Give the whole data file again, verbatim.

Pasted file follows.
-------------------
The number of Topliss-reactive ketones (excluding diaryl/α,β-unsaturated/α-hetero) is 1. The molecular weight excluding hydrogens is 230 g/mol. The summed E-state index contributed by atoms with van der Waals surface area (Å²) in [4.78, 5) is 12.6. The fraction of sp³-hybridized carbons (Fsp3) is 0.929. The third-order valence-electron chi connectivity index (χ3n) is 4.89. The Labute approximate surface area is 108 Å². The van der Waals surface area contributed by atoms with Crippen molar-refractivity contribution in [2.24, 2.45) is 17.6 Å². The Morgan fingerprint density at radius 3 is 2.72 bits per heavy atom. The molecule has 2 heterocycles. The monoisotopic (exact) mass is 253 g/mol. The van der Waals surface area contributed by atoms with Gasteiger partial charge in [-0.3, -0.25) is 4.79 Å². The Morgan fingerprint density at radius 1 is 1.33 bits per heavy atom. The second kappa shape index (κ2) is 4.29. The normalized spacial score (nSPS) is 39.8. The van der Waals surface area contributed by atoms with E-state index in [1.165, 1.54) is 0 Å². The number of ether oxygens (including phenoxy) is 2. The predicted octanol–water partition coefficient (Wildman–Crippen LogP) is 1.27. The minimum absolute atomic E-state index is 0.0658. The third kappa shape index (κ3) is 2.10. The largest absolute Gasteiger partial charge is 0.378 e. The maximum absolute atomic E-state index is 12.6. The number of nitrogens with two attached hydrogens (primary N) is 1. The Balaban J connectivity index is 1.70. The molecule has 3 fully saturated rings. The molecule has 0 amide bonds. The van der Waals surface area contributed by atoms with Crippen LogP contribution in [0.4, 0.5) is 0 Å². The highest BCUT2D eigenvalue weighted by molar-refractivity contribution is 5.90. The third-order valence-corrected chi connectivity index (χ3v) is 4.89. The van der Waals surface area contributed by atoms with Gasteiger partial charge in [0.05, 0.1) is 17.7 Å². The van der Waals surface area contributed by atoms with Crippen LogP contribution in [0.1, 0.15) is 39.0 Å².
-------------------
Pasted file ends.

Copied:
The number of Topliss-reactive ketones (excluding diaryl/α,β-unsaturated/α-hetero) is 1. The molecular weight excluding hydrogens is 230 g/mol. The summed E-state index contributed by atoms with van der Waals surface area (Å²) in [4.78, 5) is 12.6. The fraction of sp³-hybridized carbons (Fsp3) is 0.929. The third-order valence-electron chi connectivity index (χ3n) is 4.89. The Labute approximate surface area is 108 Å². The van der Waals surface area contributed by atoms with Crippen molar-refractivity contribution in [2.24, 2.45) is 17.6 Å². The Morgan fingerprint density at radius 3 is 2.72 bits per heavy atom. The molecule has 2 heterocycles. The monoisotopic (exact) mass is 253 g/mol. The van der Waals surface area contributed by atoms with Gasteiger partial charge in [-0.3, -0.25) is 4.79 Å². The Morgan fingerprint density at radius 1 is 1.33 bits per heavy atom. The second kappa shape index (κ2) is 4.29. The normalized spacial score (nSPS) is 39.8. The van der Waals surface area contributed by atoms with E-state index in [1.165, 1.54) is 0 Å². The number of ether oxygens (including phenoxy) is 2. The predicted octanol–water partition coefficient (Wildman–Crippen LogP) is 1.27. The minimum absolute atomic E-state index is 0.0658. The third kappa shape index (κ3) is 2.10. The largest absolute Gasteiger partial charge is 0.378 e. The maximum absolute atomic E-state index is 12.6. The number of nitrogens with two attached hydrogens (primary N) is 1. The Balaban J connectivity index is 1.70. The molecule has 3 fully saturated rings. The molecule has 0 amide bonds. The van der Waals surface area contributed by atoms with Crippen LogP contribution in [0.4, 0.5) is 0 Å². The highest BCUT2D eigenvalue weighted by molar-refractivity contribution is 5.90. The third-order valence-corrected chi connectivity index (χ3v) is 4.89. The van der Waals surface area contributed by atoms with Gasteiger partial charge in [0.05, 0.1) is 17.7 Å². The van der Waals surface area contributed by atoms with Crippen LogP contribution in [0.1, 0.15) is 39.0 Å².